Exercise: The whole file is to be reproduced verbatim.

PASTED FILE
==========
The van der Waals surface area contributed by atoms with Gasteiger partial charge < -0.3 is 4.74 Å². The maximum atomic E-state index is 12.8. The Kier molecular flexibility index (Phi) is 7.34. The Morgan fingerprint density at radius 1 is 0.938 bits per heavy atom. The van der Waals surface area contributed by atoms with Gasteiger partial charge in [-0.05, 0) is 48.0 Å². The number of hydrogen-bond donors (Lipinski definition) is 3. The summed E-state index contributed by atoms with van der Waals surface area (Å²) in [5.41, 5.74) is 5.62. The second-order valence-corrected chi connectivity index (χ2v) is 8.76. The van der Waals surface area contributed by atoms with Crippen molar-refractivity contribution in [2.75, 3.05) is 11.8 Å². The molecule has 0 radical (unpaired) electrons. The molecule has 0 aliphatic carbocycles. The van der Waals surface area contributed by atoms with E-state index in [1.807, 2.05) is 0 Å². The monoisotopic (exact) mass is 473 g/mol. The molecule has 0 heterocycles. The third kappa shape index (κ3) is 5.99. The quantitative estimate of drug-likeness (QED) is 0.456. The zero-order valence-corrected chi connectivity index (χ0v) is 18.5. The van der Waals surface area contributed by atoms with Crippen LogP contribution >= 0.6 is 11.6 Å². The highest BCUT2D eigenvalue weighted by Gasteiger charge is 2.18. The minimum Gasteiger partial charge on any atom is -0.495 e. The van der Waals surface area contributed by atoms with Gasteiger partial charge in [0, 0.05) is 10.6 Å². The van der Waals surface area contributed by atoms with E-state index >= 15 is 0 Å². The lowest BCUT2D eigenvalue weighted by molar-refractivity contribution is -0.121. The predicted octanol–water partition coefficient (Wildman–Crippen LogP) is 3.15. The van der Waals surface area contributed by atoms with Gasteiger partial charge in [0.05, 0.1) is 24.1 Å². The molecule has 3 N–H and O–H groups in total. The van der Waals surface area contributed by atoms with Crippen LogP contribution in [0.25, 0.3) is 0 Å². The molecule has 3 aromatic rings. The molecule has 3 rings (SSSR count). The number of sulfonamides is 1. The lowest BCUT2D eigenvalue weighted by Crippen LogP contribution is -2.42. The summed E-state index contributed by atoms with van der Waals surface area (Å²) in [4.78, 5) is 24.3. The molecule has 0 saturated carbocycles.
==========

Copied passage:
The van der Waals surface area contributed by atoms with Gasteiger partial charge < -0.3 is 4.74 Å². The maximum atomic E-state index is 12.8. The Kier molecular flexibility index (Phi) is 7.34. The Morgan fingerprint density at radius 1 is 0.938 bits per heavy atom. The van der Waals surface area contributed by atoms with Gasteiger partial charge in [-0.05, 0) is 48.0 Å². The number of hydrogen-bond donors (Lipinski definition) is 3. The summed E-state index contributed by atoms with van der Waals surface area (Å²) in [5.41, 5.74) is 5.62. The second-order valence-corrected chi connectivity index (χ2v) is 8.76. The van der Waals surface area contributed by atoms with Crippen molar-refractivity contribution in [2.75, 3.05) is 11.8 Å². The molecule has 0 radical (unpaired) electrons. The molecule has 0 aliphatic carbocycles. The van der Waals surface area contributed by atoms with E-state index in [1.807, 2.05) is 0 Å². The monoisotopic (exact) mass is 473 g/mol. The molecule has 0 heterocycles. The third kappa shape index (κ3) is 5.99. The quantitative estimate of drug-likeness (QED) is 0.456. The zero-order valence-corrected chi connectivity index (χ0v) is 18.5. The van der Waals surface area contributed by atoms with Crippen LogP contribution >= 0.6 is 11.6 Å². The highest BCUT2D eigenvalue weighted by Gasteiger charge is 2.18. The minimum Gasteiger partial charge on any atom is -0.495 e. The van der Waals surface area contributed by atoms with Gasteiger partial charge in [0, 0.05) is 10.6 Å². The van der Waals surface area contributed by atoms with E-state index >= 15 is 0 Å². The lowest BCUT2D eigenvalue weighted by molar-refractivity contribution is -0.121. The predicted octanol–water partition coefficient (Wildman–Crippen LogP) is 3.15. The van der Waals surface area contributed by atoms with Gasteiger partial charge in [0.05, 0.1) is 24.1 Å². The molecule has 3 N–H and O–H groups in total. The van der Waals surface area contributed by atoms with Crippen LogP contribution in [0.25, 0.3) is 0 Å². The molecule has 3 aromatic rings. The molecule has 3 rings (SSSR count). The number of sulfonamides is 1. The lowest BCUT2D eigenvalue weighted by Crippen LogP contribution is -2.42. The summed E-state index contributed by atoms with van der Waals surface area (Å²) in [4.78, 5) is 24.3. The molecule has 0 saturated carbocycles.